Check out StoryCorps. You can record stories from loved ones and save them yourself or save them in the Library of Congress! Super easy! Living history! They give you prompts and everything. Could. not. be. easier.
Daily Wonder. Based on the book. Gives you an inspiring quote every day. Some great, some good.
Voter– who should I vote for? Start thinking about this now. Easy to swipe right or left depending on your answer to an opinion question: e.g., Drill for oil and gas in the US? If you need more info, press the “i.” It not only gives you more info, it tells you why you should vote yes and why you should vote no. You may also say how much the question matters to you- a Lil Bit, Normal, or Very. After you answer the questions, tinder-style, they tell you which US Presidential-candidate you match up best with.
Cash. How to split the dinner bill using your phone. Easy! Thanks Maria P.!
PromptSmart. Ok the upgraded version costs almost $12 and this is a ridiculous amount to pay for an app. But…I did and I am SO GLAD! Upload your speech to your device or type it right on your device. The text of your speech will now scroll at your predetermined pace as you give your speech at that big gathering. OR, you can set it to scroll as the app listens to you and it knows automatically when to scroll. No printer needed! No turning pages. Absolutely worth it!
Fresno, you’re doing great and interesting things, library-wise.
From the Fresno Bee, “Two Central High School East librarians were honored with the Nutrition Educator Award in Anaheim on Jan. 15 as part of a statewide nutrition education contest. Christina Flores and Janet Wile were honored at the Astor Classics Event Center in Anaheim and also won $500 for Central Unified’s “Athletes as Readers and Leaders” program, which promotes healthy eating habits.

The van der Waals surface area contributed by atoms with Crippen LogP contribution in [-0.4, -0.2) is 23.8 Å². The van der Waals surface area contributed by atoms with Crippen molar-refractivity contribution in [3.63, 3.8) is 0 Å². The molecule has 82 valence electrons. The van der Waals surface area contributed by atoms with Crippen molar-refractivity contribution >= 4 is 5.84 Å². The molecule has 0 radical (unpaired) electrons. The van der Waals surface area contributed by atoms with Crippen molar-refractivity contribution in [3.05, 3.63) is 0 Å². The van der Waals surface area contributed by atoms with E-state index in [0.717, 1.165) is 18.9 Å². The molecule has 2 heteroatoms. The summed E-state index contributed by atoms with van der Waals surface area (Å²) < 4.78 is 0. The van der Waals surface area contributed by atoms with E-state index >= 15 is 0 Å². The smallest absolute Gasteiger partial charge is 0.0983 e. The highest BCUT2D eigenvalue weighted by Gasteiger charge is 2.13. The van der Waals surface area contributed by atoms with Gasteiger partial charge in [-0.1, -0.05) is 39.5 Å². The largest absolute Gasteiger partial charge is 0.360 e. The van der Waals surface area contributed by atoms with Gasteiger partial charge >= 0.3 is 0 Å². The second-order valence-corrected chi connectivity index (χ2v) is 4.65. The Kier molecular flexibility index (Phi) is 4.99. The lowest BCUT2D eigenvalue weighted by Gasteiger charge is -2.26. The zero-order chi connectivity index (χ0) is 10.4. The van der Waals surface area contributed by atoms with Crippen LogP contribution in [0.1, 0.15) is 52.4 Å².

As part of this program, which is in its eighth year, high school students visit elementary school each Friday to read books about healthy eating to kindergarten to third-grade classes.” (Feb. 14, 2016)
Congratulations to Ms. Flores, Ms. Wile, Central East student athletes, and Central Unified!
The Fresno County Public Library has partnered with Career Online High School for a program offering accredited high school diplomas specifically designed for adults. http://fresnolibrary.org or call 559.600.7323.
Ok, this has to rank as the most mundane (AKA boring) topic anyone has ever written or read about with the exclusion of our dentist friends, but here goes: last week my dentist told me I had a little bit of a cross bite. Then I told her, it’s funny that years of braces didn’t take care of that. And she said, “Sigh.” Then she said a person can have several “bites.” And I said, “OMG. I am closer to 60 than I am to 16 and I am JUST now hearing about this?” She said, “Oh yes, sometimes you bite down and that’s one bite, then your teeth move a little bit as they settle in and that’s another, then, you start worry about having the right bite, and lo and behold they move into yet another position. So you don’t really have one “bite” like some people do, but it’s not uncommon.”
Just like being at the eye doctor and when he said, “Which lens is better- #1 or #2?” and you think there’s a right answer! I had thought that everyone else in the world just chomped their teeth together and voila! That was it. What was wrong with my mobile mouth? Nothing it turns out.
Further validation. Again at the dentist. The assistant said, “Well how does that tooth feel (the temporary crown)? Can you bite ok?” Uh. Fine. “Ok, let’s get you sitting up straight and have you bite again because your bite sitting up is different than your bite when you’re leaning back.” So there! One less thing to worry about- a plethora of bites is AOK!